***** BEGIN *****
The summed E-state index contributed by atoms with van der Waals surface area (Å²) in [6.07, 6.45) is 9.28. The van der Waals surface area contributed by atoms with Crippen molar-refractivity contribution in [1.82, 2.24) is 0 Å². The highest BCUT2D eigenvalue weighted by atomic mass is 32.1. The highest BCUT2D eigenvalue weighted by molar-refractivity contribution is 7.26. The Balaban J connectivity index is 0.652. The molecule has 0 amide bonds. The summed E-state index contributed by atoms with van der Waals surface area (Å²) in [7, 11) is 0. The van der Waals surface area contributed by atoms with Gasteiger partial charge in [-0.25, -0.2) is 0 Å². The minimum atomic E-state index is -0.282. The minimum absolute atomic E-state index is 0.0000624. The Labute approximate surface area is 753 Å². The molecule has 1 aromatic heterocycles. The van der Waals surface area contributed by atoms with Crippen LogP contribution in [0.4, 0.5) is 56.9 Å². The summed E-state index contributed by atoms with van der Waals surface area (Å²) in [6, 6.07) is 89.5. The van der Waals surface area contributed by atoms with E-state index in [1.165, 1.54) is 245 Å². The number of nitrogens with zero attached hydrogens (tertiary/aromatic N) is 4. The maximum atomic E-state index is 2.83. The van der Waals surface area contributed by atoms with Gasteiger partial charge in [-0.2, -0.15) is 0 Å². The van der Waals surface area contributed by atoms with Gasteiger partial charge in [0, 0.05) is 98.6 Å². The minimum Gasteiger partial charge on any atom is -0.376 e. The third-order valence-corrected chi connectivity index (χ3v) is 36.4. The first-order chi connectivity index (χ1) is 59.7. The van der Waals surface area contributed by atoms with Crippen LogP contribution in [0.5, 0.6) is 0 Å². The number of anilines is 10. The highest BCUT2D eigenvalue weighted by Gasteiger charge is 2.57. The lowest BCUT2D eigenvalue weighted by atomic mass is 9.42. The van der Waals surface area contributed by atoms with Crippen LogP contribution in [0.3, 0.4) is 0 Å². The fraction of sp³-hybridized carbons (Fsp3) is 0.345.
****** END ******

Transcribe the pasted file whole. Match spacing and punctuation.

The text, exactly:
The summed E-state index contributed by atoms with van der Waals surface area (Å²) in [6.07, 6.45) is 9.28. The van der Waals surface area contributed by atoms with Crippen molar-refractivity contribution in [1.82, 2.24) is 0 Å². The highest BCUT2D eigenvalue weighted by atomic mass is 32.1. The highest BCUT2D eigenvalue weighted by molar-refractivity contribution is 7.26. The Balaban J connectivity index is 0.652. The molecule has 0 amide bonds. The summed E-state index contributed by atoms with van der Waals surface area (Å²) in [7, 11) is 0. The van der Waals surface area contributed by atoms with Gasteiger partial charge in [-0.25, -0.2) is 0 Å². The minimum atomic E-state index is -0.282. The minimum absolute atomic E-state index is 0.0000624. The Labute approximate surface area is 753 Å². The molecule has 1 aromatic heterocycles. The van der Waals surface area contributed by atoms with Crippen LogP contribution in [0.4, 0.5) is 56.9 Å². The summed E-state index contributed by atoms with van der Waals surface area (Å²) in [6, 6.07) is 89.5. The van der Waals surface area contributed by atoms with E-state index in [1.165, 1.54) is 245 Å². The number of nitrogens with zero attached hydrogens (tertiary/aromatic N) is 4. The maximum atomic E-state index is 2.83. The van der Waals surface area contributed by atoms with Gasteiger partial charge in [-0.2, -0.15) is 0 Å². The van der Waals surface area contributed by atoms with Gasteiger partial charge in [0, 0.05) is 98.6 Å². The minimum Gasteiger partial charge on any atom is -0.376 e. The third-order valence-corrected chi connectivity index (χ3v) is 36.4. The first-order chi connectivity index (χ1) is 59.7. The van der Waals surface area contributed by atoms with Crippen LogP contribution in [0.5, 0.6) is 0 Å². The number of anilines is 10. The highest BCUT2D eigenvalue weighted by Gasteiger charge is 2.57. The lowest BCUT2D eigenvalue weighted by atomic mass is 9.42. The van der Waals surface area contributed by atoms with Crippen LogP contribution in [0.3, 0.4) is 0 Å². The fraction of sp³-hybridized carbons (Fsp3) is 0.345.